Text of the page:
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These 4 Athletes Are the Future of Their Sports

Michael Easter
·6 min read
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From Men's Health

The prototypical standard of what makes an elite athlete might be morphing. Conventional thinking will have you believe that success in sports will come when one side is bigger and stronger than the competition—but there's more to winning games, matches, and races than overwhelming force.

Since today's high-level sports stars are starting to target more nuanced forms of training and perfecting the subtler tools of their athletic arsenals more than their predecessors, their paths to success might look different than in years past. That means that the dominant athletes of tomorrow might literally look different than what we expect in our sports idols today.

From a quarterback who uses his small frame and speed as a near unstoppable weapon to a near 7-foot position-swapping two-time NBA MVP, these athletes are redefining what tools it takes to have success on the highest stages of sports.

Photo credit: Men's Health
Photo credit: Men's Health

The Game-Changing Sports Stars

Eliud Kipchoge

5'6", 115 pounds
First man to run a sub two-hour marathon (that’s 4-minute, 35-second per mile pace).

Photo credit: Maja Hitij - Getty Images
Photo credit: Maja Hitij - Getty Images

Not since the four-minute mile has there been an endurance goal so elusive as the two-hour marathon. Kipchoge partnered with Nike and showed the world that exploring the farthest extremes of human performance requires intense and elaborate planning.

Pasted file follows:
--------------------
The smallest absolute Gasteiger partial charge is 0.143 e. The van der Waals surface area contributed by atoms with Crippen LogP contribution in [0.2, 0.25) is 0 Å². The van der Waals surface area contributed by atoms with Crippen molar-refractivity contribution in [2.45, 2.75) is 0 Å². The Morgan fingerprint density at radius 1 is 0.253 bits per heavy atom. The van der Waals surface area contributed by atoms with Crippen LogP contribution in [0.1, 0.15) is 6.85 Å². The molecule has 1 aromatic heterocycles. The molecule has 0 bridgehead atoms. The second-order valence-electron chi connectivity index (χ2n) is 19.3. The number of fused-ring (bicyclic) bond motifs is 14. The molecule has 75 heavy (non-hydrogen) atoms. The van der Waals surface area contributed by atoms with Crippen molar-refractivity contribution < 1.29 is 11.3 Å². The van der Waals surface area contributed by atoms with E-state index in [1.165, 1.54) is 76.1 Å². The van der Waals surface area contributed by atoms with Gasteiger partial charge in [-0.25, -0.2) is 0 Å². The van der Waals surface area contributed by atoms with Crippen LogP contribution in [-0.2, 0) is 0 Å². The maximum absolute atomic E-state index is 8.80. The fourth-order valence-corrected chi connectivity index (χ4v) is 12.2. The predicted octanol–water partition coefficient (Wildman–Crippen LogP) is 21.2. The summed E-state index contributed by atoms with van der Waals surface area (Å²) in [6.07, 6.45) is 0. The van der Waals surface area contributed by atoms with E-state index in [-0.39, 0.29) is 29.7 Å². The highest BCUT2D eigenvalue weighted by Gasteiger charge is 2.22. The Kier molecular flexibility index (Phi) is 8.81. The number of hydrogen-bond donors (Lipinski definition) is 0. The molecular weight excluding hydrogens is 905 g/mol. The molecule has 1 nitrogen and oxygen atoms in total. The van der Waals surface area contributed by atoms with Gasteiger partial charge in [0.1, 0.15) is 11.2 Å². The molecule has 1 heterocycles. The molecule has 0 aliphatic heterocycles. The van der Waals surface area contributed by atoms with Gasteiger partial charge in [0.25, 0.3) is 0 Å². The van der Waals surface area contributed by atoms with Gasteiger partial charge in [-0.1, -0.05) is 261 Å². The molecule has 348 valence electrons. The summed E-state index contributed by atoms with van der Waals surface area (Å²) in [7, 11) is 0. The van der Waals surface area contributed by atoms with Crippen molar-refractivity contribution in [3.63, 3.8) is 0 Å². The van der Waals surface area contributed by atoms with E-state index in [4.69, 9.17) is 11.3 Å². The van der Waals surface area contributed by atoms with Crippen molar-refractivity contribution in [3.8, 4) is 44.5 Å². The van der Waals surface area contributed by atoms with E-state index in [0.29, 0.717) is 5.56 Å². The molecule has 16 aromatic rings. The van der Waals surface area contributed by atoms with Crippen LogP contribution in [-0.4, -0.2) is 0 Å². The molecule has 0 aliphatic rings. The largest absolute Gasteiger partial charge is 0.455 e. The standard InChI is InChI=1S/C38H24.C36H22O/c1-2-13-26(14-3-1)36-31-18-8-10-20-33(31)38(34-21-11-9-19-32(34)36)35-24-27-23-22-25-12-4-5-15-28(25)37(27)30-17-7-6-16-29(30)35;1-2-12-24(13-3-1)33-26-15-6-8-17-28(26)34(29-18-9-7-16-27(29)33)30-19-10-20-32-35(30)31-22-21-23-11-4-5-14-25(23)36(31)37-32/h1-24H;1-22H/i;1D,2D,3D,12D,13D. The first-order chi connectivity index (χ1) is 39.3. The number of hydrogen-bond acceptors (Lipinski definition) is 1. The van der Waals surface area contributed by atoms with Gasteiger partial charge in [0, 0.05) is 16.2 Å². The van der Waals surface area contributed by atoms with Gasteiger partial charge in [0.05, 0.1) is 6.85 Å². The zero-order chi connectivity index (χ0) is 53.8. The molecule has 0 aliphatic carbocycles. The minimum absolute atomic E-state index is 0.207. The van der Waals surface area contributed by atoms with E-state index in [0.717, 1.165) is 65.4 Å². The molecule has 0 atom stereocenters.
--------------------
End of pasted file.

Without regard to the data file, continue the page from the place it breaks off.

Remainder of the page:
The course needed to be relatively flat, without curves, at sea level, and its temperatures had to be between 45 and 57 degrees Fahrenheit with humidity below 80 percent—optimal gradients and weather to drop the hammer. And once the starting gun fired, five pacers who formed a V shape ran directly in front of Kipchoge, while two other pacers ran behind him forming a smaller V. This lopsided hourglass formation allowed Kipchoge to maintain the perfect pace and also cut wind resistance. His also wore a bespoke version of the Nike Vaporfly, shoes that were designed to help him run faster.

Because of these big assists, Kipchoge’s time of 1:59:40 won’t be counted as an official record. But now that that the psychological barrier of a sub-two is broken, expect others to achieve the same in a race in the next five to ten years—with fewer assists.

Steal a Move

You can orchestrate your own marathon PR—and perhaps qualify for Boston. Selecting a marathon that has a net elevation loss can speed your time. Checkout the Mesa Marathon, in Arizona, or the Revel Mount Charleston Marathon, in Las Vegas.

This type of course hacking will help, but you’ll also need to put in the miles. Kipchoge ran up to 140 miles per week in training for his record run. For the average runner, more miles equates to a faster marathon. Data from 27,000 users of the app RunKeeper shows that people who logged 38 to 44 training miles a week finished their marathon about an hour faster than those who logged six to thirteen weekly miles. Don’t just go from couch to 50K. Research conducted in Denmark suggests that increasing your mileage by 10 percent or less each week allows you to build endurance with less risk of injury.

Kyler Murray

5’10", 207 pounds
2019 NFL Draft 1st Overall Pick

Photo credit: Christian Petersen - Getty Images
Photo credit: Christian Petersen - Getty Images

Murray—all 5'10'', 200 pounds of him—is the latest step in the NFL's continuing quarterback revolution, which has shifted from Brady-like pocket passers to run-pass threats. To survive in the NFL, Murray must combine speed and strength, and have plenty of speed. His 4.38 40-yard dash and 20.1 MPH max speed is among the fastest in the league.

Steal a Move